Productivist and Post-Productivist Transitions in Northern Southland
Sunday, December 6th, 2015
The field trip has been organised to take advantage of the proximity of Southland which is one of New Zealand’s most historically significant as well as beautiful farming regions. The trip is planned around the dramatic transitions happening in the region’s land-use which demonstrate, in microcosm, many of the tensions and negotiations that are setting the future direction of pastoral farming in New Zealand.
The field trip will concentrate around the upper Mataura River valley running from Fairlight (near Lake Wakatipu) and running down through the villages of Garston and Athol before emerging into the Oreti River valley around the towns of Lumsden and Mossburn.
Family farms that once were viable sheep farms and now negotiating one of three pathways: 1) convert to dairying, 2) make some kind of accommodation with the dairy boom by winter grazing dairy cows, or 3) move in a totally new direction by integrating with the expanding local tourist industry.
We will be visiting a valley that represents the outer limit of the expansion of dairying in New Zealand and is fascinatingly positioned between the lowland farming systems of Southland and the tourist opportunities that are created by Queenstown and the new ‘Round the Mountains’ cycle trail. We’ll also be travelling through iconic landscapes like the Devil’s Staircase above Lake Wakatipu, the looming Ayre Mountains that overlook the upper Mataura valley and then the open vistas of the Oreti River valley surrounded by the ranges of Northern Southland.
1) Lorne Peak Station:
This is an interesting family farm set in the stunning Fairlight region just near the Wakatipu Basin. Traditionally a classic sheep farm, the Taylor family have been manoeuvring between using winter grazing of dairy cows to raise short term income while transitioning to the new deep lucerne pastures advocating by dryland alternative farming guru Doug Avery.
View from the road driving through Lorne Peak Station at Fairlight.
2) Welcome Rock:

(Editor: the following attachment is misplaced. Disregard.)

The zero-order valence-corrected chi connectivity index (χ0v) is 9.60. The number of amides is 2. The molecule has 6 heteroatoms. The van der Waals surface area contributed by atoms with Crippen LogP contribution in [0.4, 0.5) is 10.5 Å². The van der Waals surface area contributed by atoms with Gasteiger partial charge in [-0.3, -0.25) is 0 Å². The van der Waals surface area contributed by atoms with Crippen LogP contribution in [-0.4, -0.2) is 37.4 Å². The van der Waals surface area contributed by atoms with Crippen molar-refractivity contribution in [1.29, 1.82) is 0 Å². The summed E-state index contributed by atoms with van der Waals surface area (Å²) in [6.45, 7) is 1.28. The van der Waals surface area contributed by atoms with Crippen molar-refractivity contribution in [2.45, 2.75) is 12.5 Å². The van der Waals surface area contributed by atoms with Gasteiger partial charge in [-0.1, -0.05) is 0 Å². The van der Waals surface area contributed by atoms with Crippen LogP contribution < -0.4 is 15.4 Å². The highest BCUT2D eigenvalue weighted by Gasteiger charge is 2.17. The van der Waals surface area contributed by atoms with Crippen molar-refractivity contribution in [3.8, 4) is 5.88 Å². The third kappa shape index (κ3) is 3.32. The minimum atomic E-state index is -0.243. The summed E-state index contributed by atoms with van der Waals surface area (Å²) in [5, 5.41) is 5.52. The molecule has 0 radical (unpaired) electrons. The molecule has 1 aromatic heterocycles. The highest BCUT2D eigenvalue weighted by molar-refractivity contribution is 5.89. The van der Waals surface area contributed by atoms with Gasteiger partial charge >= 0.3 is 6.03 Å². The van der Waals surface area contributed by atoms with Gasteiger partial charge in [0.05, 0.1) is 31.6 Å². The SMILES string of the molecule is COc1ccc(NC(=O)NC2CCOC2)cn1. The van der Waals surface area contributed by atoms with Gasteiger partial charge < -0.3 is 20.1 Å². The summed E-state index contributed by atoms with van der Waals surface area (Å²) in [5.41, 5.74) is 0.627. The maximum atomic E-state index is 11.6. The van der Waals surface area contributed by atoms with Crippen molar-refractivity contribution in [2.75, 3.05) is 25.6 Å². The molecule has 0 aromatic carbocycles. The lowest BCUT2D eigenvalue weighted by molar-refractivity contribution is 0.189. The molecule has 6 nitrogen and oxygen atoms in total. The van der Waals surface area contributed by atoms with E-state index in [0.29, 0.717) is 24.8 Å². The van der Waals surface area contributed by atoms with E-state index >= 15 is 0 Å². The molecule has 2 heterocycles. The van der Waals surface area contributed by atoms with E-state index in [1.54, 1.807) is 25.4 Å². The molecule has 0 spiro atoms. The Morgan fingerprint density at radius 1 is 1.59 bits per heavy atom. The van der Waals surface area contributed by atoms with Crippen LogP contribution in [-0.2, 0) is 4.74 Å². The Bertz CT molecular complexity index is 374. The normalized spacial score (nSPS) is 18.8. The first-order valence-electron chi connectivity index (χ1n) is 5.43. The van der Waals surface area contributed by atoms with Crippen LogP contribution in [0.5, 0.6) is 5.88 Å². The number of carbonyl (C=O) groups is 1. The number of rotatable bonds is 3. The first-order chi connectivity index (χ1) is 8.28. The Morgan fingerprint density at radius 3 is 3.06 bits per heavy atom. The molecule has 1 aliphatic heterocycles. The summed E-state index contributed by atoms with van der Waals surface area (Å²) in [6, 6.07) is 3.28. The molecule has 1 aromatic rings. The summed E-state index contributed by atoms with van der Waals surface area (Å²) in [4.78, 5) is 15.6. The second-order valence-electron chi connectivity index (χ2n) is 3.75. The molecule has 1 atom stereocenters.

This new hiking and biking business is a classic ‘post-productivist’ venture by a family with over 100 years of high country sheep farming on this site. They have moved from producing merino wool, into the development of hiking and biking trails using the remnant of old goldfields water races to form the tracks. It is set in the spectacular scenery of Northern Southland. We will lunch at the old Southland Ski Club hut high the Hector Mountains Conservation Area which acts as the base for Welcome Rock biking and hiking. An optional 1.7km walk up to Welcome Rock allows for stunning views of the wider region framed to the West by the Ayre Mountains. Pray for good weather because the views are spectacular.
Above: Our picnic site in the Hector Mountains Conservation Area
3) Wilkins family farm:
In the village of Athol we will meet Steve Wilkins who is a Nuffield Scholar and has been giving considerable thought to the viability of dairy farming on what was originally sheep country. Steve considers that strengthening environmental regulations in the valley will mean that existing dairy production will have to intensify by going indoors into ‘cut and carry’ systems. This kind of transition would have very significant implications for families and farming systems in the valley.
4) Lumsden/Mossburn/Five Rivers:
One of the most dramatic transitions in Southland has been the arrival of centre pivot irrigation systems. We will drive the highway from Lumsden to Mossburn to see the major landscape transitions happening due to conversion from sheep to dairying. At this time of year, it is interesting to compare the lush sheep pastures with the even lusher irrigated dairy land. One agronomist described Southland’s pasture systems of glacial/river gravels, warmth and high rainfall as ‘hydroponic’.
Other points of Interest:
• The ‘Round the Mountains’ cycle trail is one of the most ambitious pet projects of Prime Minister John Key. It commences with a boat ride to Walter Peak Station across the Wakatipu from Queenstown, then riders are transported over the Ayre Mountains in 4XD vehicles before commencing their biking high in the Oreti river valley. It takes in the Mavora Lakes, Oreti Valley, then joins the field trip itinerary at Mossburn and we’ll follow the trail all the way back to Queenstown. It has been the site of considerable conflict with land owners who don’t want cyclists near their farms and trout fishers who don’t want cyclists arriving by 4XD into highly inaccessible ‘trophy waters’ in the upper Oreti valley.
• The upper Mataura and Oreti river valleys are world famous trout fisheries. A significant number of tourists to the area are trout fishers and we’ll drive past ‘world famous in New Zealand’ Stu’s Fly Shop in Athol.
Anonymous angler enjoys the upper Oreti unmolested by cyclists...
• White Hill Wind Farm (near Mossburn): was the first wind farm developed in the South Island and was opened in 2007. It produces 58 megawatts of power and has, by local reputation, admirably reliable wind.
• The little village of Mossburn is home to the workers who staff the local abattoir. Mossburn is now the centre of another unique Southland industry: the harvesting of feral deer, shot and recovered by helicopter from the surrounding mountains, processed in Mossburn to become venison in restaurants around New Zealand.
Agrifood New Economies of Pinot Noir Fieldtrip
Thursday, December 10th: 9.45am-1pm
Itinerary (33kb pdf)